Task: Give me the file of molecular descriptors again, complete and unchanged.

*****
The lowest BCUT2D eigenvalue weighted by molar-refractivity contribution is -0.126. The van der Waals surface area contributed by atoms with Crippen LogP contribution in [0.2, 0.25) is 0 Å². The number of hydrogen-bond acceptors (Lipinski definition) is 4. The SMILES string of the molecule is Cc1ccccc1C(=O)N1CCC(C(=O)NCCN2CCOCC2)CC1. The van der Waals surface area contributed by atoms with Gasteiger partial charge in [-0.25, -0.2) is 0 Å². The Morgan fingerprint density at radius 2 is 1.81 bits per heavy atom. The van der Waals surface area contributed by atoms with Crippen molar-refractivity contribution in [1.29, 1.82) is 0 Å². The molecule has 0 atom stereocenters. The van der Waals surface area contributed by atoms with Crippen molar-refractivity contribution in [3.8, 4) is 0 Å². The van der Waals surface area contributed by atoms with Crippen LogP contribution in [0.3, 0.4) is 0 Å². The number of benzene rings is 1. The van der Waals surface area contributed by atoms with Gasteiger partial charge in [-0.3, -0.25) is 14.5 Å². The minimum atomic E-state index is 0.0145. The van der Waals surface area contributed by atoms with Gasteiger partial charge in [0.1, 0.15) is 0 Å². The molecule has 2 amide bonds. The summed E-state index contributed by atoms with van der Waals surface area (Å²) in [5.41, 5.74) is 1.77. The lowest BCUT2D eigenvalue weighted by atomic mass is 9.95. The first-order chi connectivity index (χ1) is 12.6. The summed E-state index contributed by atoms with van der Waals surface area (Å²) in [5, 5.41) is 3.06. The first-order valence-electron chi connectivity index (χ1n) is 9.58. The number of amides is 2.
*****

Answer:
The lowest BCUT2D eigenvalue weighted by molar-refractivity contribution is -0.126. The van der Waals surface area contributed by atoms with Crippen LogP contribution in [0.2, 0.25) is 0 Å². The number of hydrogen-bond acceptors (Lipinski definition) is 4. The SMILES string of the molecule is Cc1ccccc1C(=O)N1CCC(C(=O)NCCN2CCOCC2)CC1. The van der Waals surface area contributed by atoms with Gasteiger partial charge in [-0.25, -0.2) is 0 Å². The Morgan fingerprint density at radius 2 is 1.81 bits per heavy atom. The van der Waals surface area contributed by atoms with Crippen molar-refractivity contribution in [1.29, 1.82) is 0 Å². The molecule has 0 atom stereocenters. The van der Waals surface area contributed by atoms with Crippen molar-refractivity contribution in [3.8, 4) is 0 Å². The van der Waals surface area contributed by atoms with Crippen LogP contribution in [0.3, 0.4) is 0 Å². The number of benzene rings is 1. The van der Waals surface area contributed by atoms with Gasteiger partial charge in [-0.3, -0.25) is 14.5 Å². The minimum atomic E-state index is 0.0145. The van der Waals surface area contributed by atoms with Gasteiger partial charge in [0.1, 0.15) is 0 Å². The molecule has 2 amide bonds. The summed E-state index contributed by atoms with van der Waals surface area (Å²) in [5.41, 5.74) is 1.77. The lowest BCUT2D eigenvalue weighted by atomic mass is 9.95. The first-order chi connectivity index (χ1) is 12.6. The summed E-state index contributed by atoms with van der Waals surface area (Å²) in [5, 5.41) is 3.06. The first-order valence-electron chi connectivity index (χ1n) is 9.58. The number of amides is 2.